High school student at Lincoln?

Harold

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If I'm not mistaken I believe Bush the Lesser (very lesser) is a Methodist. Which coincidentally is what Hillary Clinton is. Methodists accepting infant baptism are generally not considered part of fundamentalism. Though some are certainly evangelical. Evangelical is a broader category than fundamentalist.
 

bigbadwolf

Registered
"Harold" said:
If I'm not mistaken I believe Bush the Lesser (very lesser) is a Methodist. Which coincidentally is what Hillary Clinton is. Methodists accepting infant baptism are generally not considered part of fundamentalism. Though some are certainly evangelical. Evangelical is a broader category than fundamentalist.
He became Methodist when he turned 35. But this doesn't describe him adequately; he's a "born-again Christian." One reference:
http://www.pbs.org/wnet/religionandethics/week421/news.html
Of course, both he and the people around him pander to the religious right to get the electoral support they need to win elections. This is what's frightening. Additionally, Bush seems to suffer from the "dry drunk syndrome":
http://www.counterpunch.org/wormer1011.html
Of course, I'm oversimplifying things a bit. There are other influences at play. The United States was never innocent.
 

horacew2006

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Harold is right. Bush is a Methodist. He apparently chose the Methodist Church as that is his wife's debomination. When he became a "born again" Christian he left the Episcopal (Anglican) Church. I assume this was because it was too Catholic in liturgy and did not embrace biblical literalism. Methodists are generally not as fundamentalist as Southern Baptists. The Methodist is rather diverse, as are many Christinan denominations in the US. Methodists, especially on the East Coast, tend to be modertate to liberal. In Texas many are fundamentalist. I suspect that Bush does not feel a strong tie to the Methodist Church. Like most fundamentalists, he identifies himself as a "Christian" which means evangelical, fundamentalist, "born again" , i.e. salvation comes through Faith in Jesus Christ and in no other way. The trend for American evangelicals is away from the traditional denominations whose hierarchies have generally turned to the doctrinal and social left. Most fundamentalist American Christians join non denominational churches. Billy Graham who was born into a Southern Baptist family and who is still officially a Southern Baptist, seldom speaks of his or any denomintional affiliation. It is the doctrine of justification by faith that matters to him and the supremacy of the Bible. This is where Bush has gone.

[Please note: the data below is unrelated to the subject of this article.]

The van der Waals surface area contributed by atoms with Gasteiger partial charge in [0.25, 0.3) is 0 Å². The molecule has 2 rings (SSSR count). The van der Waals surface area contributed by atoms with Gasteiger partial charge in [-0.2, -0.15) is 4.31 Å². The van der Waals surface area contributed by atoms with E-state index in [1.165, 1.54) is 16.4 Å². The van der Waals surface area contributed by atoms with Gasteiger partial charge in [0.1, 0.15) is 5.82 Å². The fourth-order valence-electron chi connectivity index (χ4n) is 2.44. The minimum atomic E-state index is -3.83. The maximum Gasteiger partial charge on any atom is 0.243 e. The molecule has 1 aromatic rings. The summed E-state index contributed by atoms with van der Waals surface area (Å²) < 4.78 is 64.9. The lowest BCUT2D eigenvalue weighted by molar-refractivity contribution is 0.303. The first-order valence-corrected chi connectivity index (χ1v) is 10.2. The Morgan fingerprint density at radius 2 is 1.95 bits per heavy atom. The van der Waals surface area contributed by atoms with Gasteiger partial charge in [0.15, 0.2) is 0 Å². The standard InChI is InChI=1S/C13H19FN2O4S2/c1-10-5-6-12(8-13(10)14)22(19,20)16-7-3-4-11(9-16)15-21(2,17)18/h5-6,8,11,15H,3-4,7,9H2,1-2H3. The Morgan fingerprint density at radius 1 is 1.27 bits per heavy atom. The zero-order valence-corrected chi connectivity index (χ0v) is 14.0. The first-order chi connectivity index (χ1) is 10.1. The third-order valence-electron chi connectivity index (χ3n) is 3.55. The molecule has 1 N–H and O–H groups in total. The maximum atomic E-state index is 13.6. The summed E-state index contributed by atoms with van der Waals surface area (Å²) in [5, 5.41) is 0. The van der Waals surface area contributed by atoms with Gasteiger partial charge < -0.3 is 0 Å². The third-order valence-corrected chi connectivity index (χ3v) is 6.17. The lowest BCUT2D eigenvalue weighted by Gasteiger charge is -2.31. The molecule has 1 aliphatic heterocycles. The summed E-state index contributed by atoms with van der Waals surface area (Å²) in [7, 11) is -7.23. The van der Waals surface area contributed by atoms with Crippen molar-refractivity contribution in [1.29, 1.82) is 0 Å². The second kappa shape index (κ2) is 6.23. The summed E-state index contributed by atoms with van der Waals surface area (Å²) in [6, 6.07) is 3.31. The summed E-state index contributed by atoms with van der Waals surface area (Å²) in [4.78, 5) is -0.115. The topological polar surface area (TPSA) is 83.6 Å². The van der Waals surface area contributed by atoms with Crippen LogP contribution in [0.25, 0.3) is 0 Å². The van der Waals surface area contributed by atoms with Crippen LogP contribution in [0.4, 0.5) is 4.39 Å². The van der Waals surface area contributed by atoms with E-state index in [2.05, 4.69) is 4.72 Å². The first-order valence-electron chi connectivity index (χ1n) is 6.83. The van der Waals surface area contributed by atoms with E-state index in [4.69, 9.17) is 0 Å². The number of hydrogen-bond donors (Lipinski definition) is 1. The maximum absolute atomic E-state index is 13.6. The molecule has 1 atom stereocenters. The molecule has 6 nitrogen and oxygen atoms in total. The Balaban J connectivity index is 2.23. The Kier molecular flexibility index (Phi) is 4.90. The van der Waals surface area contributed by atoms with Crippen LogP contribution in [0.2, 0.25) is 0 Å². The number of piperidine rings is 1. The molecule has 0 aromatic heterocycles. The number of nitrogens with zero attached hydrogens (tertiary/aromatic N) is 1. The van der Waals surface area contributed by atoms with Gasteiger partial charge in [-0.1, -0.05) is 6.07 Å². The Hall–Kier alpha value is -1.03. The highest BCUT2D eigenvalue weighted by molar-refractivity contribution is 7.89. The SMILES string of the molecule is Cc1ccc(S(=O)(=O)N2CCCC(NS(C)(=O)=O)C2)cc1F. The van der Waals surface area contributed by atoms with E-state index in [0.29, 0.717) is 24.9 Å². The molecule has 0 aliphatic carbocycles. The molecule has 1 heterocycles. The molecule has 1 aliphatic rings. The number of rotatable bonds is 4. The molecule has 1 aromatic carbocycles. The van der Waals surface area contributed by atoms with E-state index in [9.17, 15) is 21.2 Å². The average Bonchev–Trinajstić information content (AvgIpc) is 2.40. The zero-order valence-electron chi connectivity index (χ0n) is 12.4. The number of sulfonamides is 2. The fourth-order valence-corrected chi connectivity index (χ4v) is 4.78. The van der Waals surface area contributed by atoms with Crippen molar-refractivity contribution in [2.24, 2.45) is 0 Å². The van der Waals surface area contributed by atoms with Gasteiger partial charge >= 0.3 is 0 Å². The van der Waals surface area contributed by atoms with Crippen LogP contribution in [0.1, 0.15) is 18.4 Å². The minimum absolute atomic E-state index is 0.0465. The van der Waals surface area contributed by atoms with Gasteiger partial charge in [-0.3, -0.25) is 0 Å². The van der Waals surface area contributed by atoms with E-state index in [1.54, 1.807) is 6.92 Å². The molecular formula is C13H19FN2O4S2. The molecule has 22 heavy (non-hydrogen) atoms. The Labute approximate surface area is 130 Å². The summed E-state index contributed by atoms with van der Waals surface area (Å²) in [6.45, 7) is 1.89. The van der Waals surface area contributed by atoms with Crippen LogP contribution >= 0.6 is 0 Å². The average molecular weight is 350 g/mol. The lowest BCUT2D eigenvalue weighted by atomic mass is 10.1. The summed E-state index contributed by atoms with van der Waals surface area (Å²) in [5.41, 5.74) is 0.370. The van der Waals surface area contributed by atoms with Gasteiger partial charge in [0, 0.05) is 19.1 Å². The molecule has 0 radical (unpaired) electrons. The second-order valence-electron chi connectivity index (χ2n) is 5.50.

Harold

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As to whether Bush claims to be a fundamentalist, I can't say. It would not surprise me, if he were to be one. But it is certainly a fact that fundamentalist claim him. This is considerably off topic for someone wanting advice on the Lincoln School. If someone would care to continue the discussion of the interconnections between religion and politics on another thread that would suit me fine.
 

Christine

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Wow. I just want to say if this is the level of discussion in the expat community in Buenos Aires I am packing for Argentina tonight. What a great discussion. Thanks everyone for the insights, not only on Lincoln but the state of education in general. I suppose, since we will only be spending a year in BA that Lincoln will be best, given the reality of SATs and re-entry to the states in 07. I will tour both Lincoln and a few other schools in June. Thanks again!
 

mvll13

Registered
Hi Christine,
I also have a fourteen year old daughter, but I am thinking of a bilingual school for her. We are from California.
Malaya
 
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